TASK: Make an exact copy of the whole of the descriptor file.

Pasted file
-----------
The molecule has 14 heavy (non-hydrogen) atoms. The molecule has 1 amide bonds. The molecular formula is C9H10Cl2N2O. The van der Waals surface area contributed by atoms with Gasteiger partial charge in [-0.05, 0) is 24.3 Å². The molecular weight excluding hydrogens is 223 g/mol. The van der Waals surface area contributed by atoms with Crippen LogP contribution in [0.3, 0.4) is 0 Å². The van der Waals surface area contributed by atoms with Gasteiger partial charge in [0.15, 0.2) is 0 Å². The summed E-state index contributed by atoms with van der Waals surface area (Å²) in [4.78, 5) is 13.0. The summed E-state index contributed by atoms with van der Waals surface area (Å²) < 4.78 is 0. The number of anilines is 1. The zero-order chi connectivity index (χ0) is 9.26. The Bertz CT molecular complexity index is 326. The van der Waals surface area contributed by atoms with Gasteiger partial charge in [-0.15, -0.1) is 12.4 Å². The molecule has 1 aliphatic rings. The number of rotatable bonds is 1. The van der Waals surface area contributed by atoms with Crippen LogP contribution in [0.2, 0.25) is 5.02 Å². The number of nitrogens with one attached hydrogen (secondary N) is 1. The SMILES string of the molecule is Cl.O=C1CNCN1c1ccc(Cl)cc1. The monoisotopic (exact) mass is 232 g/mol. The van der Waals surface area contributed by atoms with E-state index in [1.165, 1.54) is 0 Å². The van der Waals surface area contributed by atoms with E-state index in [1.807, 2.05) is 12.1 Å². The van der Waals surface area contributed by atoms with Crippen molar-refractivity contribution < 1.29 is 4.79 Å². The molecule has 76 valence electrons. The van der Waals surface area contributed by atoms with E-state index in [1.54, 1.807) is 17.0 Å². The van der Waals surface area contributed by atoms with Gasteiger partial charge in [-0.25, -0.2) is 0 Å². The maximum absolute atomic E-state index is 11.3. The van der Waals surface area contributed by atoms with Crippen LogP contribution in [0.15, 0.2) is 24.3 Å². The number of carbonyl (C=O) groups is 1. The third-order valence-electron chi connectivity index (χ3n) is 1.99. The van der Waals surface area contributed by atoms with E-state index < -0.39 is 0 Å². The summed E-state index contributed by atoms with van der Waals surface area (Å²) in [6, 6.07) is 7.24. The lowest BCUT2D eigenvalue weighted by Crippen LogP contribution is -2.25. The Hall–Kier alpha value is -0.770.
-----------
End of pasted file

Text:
The molecule has 14 heavy (non-hydrogen) atoms. The molecule has 1 amide bonds. The molecular formula is C9H10Cl2N2O. The van der Waals surface area contributed by atoms with Gasteiger partial charge in [-0.05, 0) is 24.3 Å². The molecular weight excluding hydrogens is 223 g/mol. The van der Waals surface area contributed by atoms with Crippen LogP contribution in [0.3, 0.4) is 0 Å². The van der Waals surface area contributed by atoms with Gasteiger partial charge in [0.15, 0.2) is 0 Å². The summed E-state index contributed by atoms with van der Waals surface area (Å²) in [4.78, 5) is 13.0. The summed E-state index contributed by atoms with van der Waals surface area (Å²) < 4.78 is 0. The number of anilines is 1. The zero-order chi connectivity index (χ0) is 9.26. The Bertz CT molecular complexity index is 326. The van der Waals surface area contributed by atoms with Gasteiger partial charge in [-0.15, -0.1) is 12.4 Å². The molecule has 1 aliphatic rings. The number of rotatable bonds is 1. The van der Waals surface area contributed by atoms with Crippen LogP contribution in [0.2, 0.25) is 5.02 Å². The number of nitrogens with one attached hydrogen (secondary N) is 1. The SMILES string of the molecule is Cl.O=C1CNCN1c1ccc(Cl)cc1. The monoisotopic (exact) mass is 232 g/mol. The van der Waals surface area contributed by atoms with E-state index in [1.165, 1.54) is 0 Å². The van der Waals surface area contributed by atoms with E-state index in [1.807, 2.05) is 12.1 Å². The van der Waals surface area contributed by atoms with Crippen molar-refractivity contribution < 1.29 is 4.79 Å². The molecule has 76 valence electrons. The van der Waals surface area contributed by atoms with E-state index in [1.54, 1.807) is 17.0 Å². The van der Waals surface area contributed by atoms with Gasteiger partial charge in [-0.25, -0.2) is 0 Å². The maximum absolute atomic E-state index is 11.3. The van der Waals surface area contributed by atoms with Crippen LogP contribution in [0.15, 0.2) is 24.3 Å². The number of carbonyl (C=O) groups is 1. The third-order valence-electron chi connectivity index (χ3n) is 1.99. The van der Waals surface area contributed by atoms with E-state index < -0.39 is 0 Å². The summed E-state index contributed by atoms with van der Waals surface area (Å²) in [6, 6.07) is 7.24. The lowest BCUT2D eigenvalue weighted by Crippen LogP contribution is -2.25. The Hall–Kier alpha value is -0.770.